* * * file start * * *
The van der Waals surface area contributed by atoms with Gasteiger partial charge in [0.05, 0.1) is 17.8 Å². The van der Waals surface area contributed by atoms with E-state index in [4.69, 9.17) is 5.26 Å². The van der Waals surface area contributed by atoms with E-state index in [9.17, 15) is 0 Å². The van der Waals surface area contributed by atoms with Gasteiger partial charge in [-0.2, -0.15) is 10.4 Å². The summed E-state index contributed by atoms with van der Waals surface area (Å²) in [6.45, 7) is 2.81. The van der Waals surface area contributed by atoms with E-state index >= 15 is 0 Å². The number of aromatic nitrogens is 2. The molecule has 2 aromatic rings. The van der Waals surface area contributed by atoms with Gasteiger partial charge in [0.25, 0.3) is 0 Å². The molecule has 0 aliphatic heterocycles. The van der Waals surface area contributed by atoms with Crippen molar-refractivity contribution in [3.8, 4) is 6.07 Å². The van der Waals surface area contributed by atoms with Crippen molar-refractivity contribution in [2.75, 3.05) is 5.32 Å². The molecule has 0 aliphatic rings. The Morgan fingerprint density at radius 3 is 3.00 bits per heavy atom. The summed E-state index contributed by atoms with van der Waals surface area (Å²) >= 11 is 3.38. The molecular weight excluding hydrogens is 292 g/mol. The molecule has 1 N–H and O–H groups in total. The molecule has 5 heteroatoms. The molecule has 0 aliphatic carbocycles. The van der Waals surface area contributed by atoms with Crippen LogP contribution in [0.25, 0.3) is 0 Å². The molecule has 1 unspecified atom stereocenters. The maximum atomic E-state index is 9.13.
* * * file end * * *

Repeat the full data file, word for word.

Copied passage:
The van der Waals surface area contributed by atoms with Gasteiger partial charge in [0.05, 0.1) is 17.8 Å². The van der Waals surface area contributed by atoms with E-state index in [4.69, 9.17) is 5.26 Å². The van der Waals surface area contributed by atoms with E-state index in [9.17, 15) is 0 Å². The van der Waals surface area contributed by atoms with Gasteiger partial charge in [-0.2, -0.15) is 10.4 Å². The summed E-state index contributed by atoms with van der Waals surface area (Å²) in [6.45, 7) is 2.81. The van der Waals surface area contributed by atoms with E-state index >= 15 is 0 Å². The number of aromatic nitrogens is 2. The molecule has 2 aromatic rings. The van der Waals surface area contributed by atoms with Gasteiger partial charge in [0.25, 0.3) is 0 Å². The molecule has 0 aliphatic heterocycles. The van der Waals surface area contributed by atoms with Crippen molar-refractivity contribution in [3.8, 4) is 6.07 Å². The van der Waals surface area contributed by atoms with Crippen molar-refractivity contribution in [2.75, 3.05) is 5.32 Å². The molecule has 0 aliphatic rings. The Morgan fingerprint density at radius 3 is 3.00 bits per heavy atom. The summed E-state index contributed by atoms with van der Waals surface area (Å²) >= 11 is 3.38. The molecular weight excluding hydrogens is 292 g/mol. The molecule has 1 N–H and O–H groups in total. The molecule has 5 heteroatoms. The molecule has 0 aliphatic carbocycles. The van der Waals surface area contributed by atoms with Crippen LogP contribution in [0.25, 0.3) is 0 Å². The molecule has 1 unspecified atom stereocenters. The maximum atomic E-state index is 9.13.